The sack of Rome,
The siege of Florence.
The lights twinkle pink in Fiesole.
Pink furls, pink buds.
Wet pink veiny hearts in spring.
Pink can mean so many things.
Sylvie Baumgartel’s Pink moves from the shadow of the Ponte Vecchio to a mission church in Santa Fe, from Daily Mail reports to a photograph of a girl from Tierra del Fuego, from a grandmother’s advice (“Don’t go to Smith and don’t get fat”) to legs wrapped around “a man who calls me cake.”
Baumgartel, a poet of fierce, intimate, wry language, delivers a second collection about art, history, violence, bodies, fear, pain, reckoning, and transcendence. The poems travel back to the historical, linguistic, and emotional sources of things while surging forward with a stirring momentum, creating a whirlwind of birth and destruction.
"Within the world of a single color, Sylvie Baumgartel's Pink displays an intense and chilling palette: pink of beauty, pink of lust, pink of abandonment. Even framed in the galleries, the paintings she interrogates hold nothing back; often they depict a history unsettlingly alive with blood. These poems remind us we are ourselves inheritors of sexual and political betrayals of the past, of the Old and New Worlds: 'David & Goliath / Both have Caravaggio's face— / Victor & victim same.' Restlessly seeking vision in the truths of the body, Baumgartel leaves us these fragments of her imagination: perverse and reckless and always precise. Sylvie Baumgartel is writing the most striking poems of our moment."—Richie Hofmann, author of Second Empire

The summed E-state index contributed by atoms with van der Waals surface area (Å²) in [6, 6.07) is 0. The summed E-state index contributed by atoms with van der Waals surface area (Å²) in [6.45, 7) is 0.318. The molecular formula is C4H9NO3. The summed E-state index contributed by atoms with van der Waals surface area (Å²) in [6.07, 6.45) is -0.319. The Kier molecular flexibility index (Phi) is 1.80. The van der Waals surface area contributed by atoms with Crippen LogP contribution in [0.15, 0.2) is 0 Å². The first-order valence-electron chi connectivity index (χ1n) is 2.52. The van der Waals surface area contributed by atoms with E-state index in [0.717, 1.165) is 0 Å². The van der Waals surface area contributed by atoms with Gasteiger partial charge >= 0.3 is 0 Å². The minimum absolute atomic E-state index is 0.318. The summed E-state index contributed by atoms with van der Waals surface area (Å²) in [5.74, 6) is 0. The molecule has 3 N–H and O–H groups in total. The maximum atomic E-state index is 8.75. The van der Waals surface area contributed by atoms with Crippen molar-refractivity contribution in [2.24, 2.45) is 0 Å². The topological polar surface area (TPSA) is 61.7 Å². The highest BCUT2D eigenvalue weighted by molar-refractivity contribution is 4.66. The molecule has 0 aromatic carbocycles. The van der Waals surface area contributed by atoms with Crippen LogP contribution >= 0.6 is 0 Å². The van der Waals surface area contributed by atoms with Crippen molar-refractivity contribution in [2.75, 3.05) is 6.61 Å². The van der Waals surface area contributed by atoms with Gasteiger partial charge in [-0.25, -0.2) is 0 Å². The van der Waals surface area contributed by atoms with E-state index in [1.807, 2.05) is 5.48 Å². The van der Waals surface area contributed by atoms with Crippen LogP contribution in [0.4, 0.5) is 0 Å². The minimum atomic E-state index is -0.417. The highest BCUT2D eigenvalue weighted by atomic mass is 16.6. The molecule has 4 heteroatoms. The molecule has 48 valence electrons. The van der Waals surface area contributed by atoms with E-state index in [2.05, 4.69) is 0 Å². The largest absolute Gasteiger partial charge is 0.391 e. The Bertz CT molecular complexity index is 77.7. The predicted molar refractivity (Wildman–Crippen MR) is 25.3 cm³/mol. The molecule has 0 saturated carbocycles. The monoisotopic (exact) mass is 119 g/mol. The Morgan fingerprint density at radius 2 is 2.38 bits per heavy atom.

"'All of my violence is in the Prado,' the speaker asserts in Sylvie Baumgartel’s arresting second book of poems, Pink. The network of personal, aesthetic and historical associations—revolving around sexual possession, violence, painting, Italy, upbringing—is breathtaking and revelatory, always subverting expectation. In lines disciplined and stark, Baumgartel orchestrates her motifs into poems of lyric grace and unflinching honesty."—Carol Moldaw, author of Beauty Refracted
"One of [Baumgartel's] strengths is her ability to approach grisly subjects without hesitation or theatrical indulgence . . . Baumgartel offers a kinetic and transgressive testament to an age of violence, strangeness, and bewilderment."—Publishers Weekly